When possible, we would encourage AVID Showcase attendees to talk to students and ask them about their goals, what colleges they are considering, or what the most interesting part of creating a one-pager was. The visit concluded with a light lunch, followed by a student and teacher panel and a visit to the “college bookstore.” Colleges and universities from across the United States donated all of the items in the bookstore. Students wrote letters to the schools, requesting donations, and boxes started arriving. Schools sent a variety of items from small pennants, key chains, and bracelets, to larger items, like T-shirts and large pennants. Students can purchase these items with tokens that they earn for outstanding classroom behavior and personal accomplishments. Items cost one, two, or three tokens, and the kids save them like they are golden nuggets.

A group of visitors from one of the neighboring districts that is currently implementing AVID Elementary in grades 4–5 sat together as a team, discussing what they were going to take back to their school, what pictures they were going to share that demonstrated how AVID is being implemented at grades K–3, and the process of getting all of their staff trained in AVID Elementary. Another group was excited that they had already decided to implement AVID Elementary, and they were wondering if they should take a closer look at their school’s mission/vision statement and make sure that it is aligned to AVID Elementary before they go to Summer Institute.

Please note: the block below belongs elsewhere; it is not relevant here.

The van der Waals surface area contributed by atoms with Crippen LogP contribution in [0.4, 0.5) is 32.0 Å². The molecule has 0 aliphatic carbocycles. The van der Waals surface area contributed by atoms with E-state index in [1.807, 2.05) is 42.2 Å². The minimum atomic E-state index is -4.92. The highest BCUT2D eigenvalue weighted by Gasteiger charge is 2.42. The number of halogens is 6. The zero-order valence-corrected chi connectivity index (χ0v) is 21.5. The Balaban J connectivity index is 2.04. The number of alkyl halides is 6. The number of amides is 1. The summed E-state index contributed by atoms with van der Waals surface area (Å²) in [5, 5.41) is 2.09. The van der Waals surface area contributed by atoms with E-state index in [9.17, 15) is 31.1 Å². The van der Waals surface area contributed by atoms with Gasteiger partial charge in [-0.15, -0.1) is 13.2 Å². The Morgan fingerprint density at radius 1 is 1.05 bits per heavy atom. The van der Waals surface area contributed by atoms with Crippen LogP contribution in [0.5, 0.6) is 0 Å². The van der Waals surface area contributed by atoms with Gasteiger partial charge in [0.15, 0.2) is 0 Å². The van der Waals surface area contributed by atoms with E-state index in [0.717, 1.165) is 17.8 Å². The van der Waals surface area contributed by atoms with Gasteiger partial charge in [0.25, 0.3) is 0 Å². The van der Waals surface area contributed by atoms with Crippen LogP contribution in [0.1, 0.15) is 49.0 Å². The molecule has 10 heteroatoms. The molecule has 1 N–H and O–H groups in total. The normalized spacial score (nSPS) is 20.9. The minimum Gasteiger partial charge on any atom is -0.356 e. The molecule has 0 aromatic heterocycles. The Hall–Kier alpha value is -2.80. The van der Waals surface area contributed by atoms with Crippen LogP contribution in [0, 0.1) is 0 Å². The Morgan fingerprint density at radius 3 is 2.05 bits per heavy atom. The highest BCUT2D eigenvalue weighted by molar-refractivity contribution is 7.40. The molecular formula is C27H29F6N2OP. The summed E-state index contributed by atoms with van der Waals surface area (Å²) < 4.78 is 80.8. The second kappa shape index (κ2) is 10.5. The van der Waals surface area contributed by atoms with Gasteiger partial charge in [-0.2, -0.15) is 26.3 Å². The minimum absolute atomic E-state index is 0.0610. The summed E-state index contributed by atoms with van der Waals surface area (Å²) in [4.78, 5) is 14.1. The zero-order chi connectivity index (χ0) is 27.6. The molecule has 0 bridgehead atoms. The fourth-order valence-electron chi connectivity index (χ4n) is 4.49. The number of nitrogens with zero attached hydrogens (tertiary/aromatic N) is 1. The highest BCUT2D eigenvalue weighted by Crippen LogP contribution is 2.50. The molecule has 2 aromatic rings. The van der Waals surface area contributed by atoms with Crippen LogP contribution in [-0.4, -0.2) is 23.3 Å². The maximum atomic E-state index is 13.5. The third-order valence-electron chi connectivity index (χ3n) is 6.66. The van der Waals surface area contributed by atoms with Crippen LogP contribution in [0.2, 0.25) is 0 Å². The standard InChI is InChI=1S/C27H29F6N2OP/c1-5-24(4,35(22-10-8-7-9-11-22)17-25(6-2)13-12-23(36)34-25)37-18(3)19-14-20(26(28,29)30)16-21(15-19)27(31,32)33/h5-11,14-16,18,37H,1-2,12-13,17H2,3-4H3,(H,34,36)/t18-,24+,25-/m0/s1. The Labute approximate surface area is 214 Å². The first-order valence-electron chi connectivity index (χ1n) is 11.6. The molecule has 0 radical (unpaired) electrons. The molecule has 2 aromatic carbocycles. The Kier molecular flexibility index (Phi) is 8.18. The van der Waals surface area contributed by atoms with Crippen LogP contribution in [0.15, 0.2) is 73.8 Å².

All in all, it was a productive day for everyone. The AVID Showcase was over, but visiting teams were still there talking, sharing what they saw, and planning their next steps. This is just one example of the college-going culture on display at the four AVID Elementary Showcases that we highlighted this past school year in the Western Division.

Below you will find links that highlight our Arizona and Oregon AVID Elementary Showcases:

Sacramento Elementary School, Parkrose School District, Portland, OR
Porter Elementary School, Mesa Public Schools, Mesa, AZ

Look out for the next AVID Showcase in your area! They're held at both elementary and secondary AVID sites!

___________________________________________________________________________________________

Pamela Good is the AVID Elementary Program Manager in the Western Division. She is a former Principal of an AVID National Demonstration School, Hoover High School in Glendale, CA and Assistant Director of Curriculum and Instruction at the Los Angeles County Office of Education (LACOE).

For more on AVID, visit AVID.org.